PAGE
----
Article by Alex Wright, Director,Outer London and the Regions
The world has become dependent on the internet for almost every aspect of life. The various lock-downs of the past two years have shown that we can work remotely and manage our homes and social lives through our digital services. The amount of data we each use and create is staggering, and this data, together with the digital infrastructure that we all need has to be accommodated in data centres. The “cloud” is itself a collection of publicly accessible servers that are housed in data centres, linked via an infrastructure of fibre optic and satellite connectivity.
Whilst London has found the space for data centres, Kanda is seeing that there is an increasing demand for space outside of London, particularly in those counties that have excellent digital and electrical infrastructure. Data centres are evolving and now require highly sophisticated security and energy efficiency. They are expected to have a life of around nine years (some say six years) before they need to be upgraded or enlarged so this is a very fast-moving area of development.
Buckinghamshire has been a very important area of recent growth for data centre location, but sites in other home counties are also being considered by data centre providers. On the face of it these developments do not contribute to the local community in the way that housing or possibly office/manufacturing developments do. They are rather strange, secure and forbidding buildings often sited on brownfield or other areas. Local communities are naturally concerned about the potential for noise, and about the physical unattractiveness of the buildings, as well as potentially questioning the need for these sites in their areas, sites which arguably could be used for other more traditional development.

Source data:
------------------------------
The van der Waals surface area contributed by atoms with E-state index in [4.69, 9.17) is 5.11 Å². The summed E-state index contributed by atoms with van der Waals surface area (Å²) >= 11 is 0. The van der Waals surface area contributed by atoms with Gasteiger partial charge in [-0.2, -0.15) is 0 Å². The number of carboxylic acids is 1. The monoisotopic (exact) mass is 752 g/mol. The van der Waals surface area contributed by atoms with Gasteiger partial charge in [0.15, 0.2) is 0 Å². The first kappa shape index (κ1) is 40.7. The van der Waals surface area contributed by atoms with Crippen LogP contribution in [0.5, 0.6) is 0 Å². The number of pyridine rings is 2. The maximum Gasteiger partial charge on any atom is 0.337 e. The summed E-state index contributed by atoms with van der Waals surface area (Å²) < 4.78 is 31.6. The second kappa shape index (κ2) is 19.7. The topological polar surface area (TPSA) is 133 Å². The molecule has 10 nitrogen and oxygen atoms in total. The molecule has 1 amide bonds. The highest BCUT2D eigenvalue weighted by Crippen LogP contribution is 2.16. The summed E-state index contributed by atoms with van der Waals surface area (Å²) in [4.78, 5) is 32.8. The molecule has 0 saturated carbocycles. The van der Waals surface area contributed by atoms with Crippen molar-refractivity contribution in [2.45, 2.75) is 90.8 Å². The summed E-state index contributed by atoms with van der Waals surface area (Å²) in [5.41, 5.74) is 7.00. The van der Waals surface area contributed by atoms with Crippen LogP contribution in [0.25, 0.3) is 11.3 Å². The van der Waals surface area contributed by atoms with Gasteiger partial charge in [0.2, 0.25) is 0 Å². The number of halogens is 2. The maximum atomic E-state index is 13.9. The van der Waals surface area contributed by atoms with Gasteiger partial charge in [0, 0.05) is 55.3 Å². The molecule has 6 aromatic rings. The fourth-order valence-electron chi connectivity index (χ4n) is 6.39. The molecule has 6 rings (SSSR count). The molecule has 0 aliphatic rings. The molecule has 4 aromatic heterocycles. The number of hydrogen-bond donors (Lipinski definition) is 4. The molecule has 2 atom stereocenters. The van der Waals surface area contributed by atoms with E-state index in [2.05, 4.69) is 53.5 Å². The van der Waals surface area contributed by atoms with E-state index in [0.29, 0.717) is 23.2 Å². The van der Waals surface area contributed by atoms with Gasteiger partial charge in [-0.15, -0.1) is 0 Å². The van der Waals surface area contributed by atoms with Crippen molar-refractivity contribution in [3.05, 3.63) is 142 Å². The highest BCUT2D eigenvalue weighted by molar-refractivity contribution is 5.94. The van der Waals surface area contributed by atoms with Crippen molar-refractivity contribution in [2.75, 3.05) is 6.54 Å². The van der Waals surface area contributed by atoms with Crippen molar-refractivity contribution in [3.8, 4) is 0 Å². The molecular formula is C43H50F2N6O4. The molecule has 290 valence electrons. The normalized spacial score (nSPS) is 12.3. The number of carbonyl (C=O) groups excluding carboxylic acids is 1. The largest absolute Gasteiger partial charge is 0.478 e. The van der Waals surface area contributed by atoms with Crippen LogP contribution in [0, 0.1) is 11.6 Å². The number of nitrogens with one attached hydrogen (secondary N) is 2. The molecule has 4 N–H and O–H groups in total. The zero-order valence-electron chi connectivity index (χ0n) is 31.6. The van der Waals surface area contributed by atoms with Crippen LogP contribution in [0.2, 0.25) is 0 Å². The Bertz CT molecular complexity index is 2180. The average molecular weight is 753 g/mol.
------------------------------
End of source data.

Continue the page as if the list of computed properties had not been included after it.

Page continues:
The difficulties in obtaining consent for these sites is also often with the local authority planning officers. Planning authorities are very overstretched in some counties and are more used to allocating sites for housing or employment. It can be challenging for developers to promote the benefits of data centres and overcome objections when they are not able to offer affordable housing or public access to the sites. Whilst everyone understands the need for data centres, they would rather that they were built somewhere else. Local planning authorities are unlikely to see any significant uplift in resourcing any time soon, and that includes training on the need for data centres. At the time of writing there is little movement on the government’s plans to modernise the planning system and we do see Secretary of State intervention on some sites in the interests of national infrastructure.
At Kanda we are working on many data centre applications outside of London. We quickly and effectively navigate the local political, community and planning authority environment in counties across the Southeast, and understand what developers need to demonstrate to help overcome objections to gain a consent.
For more information contact Alex Wright, Director.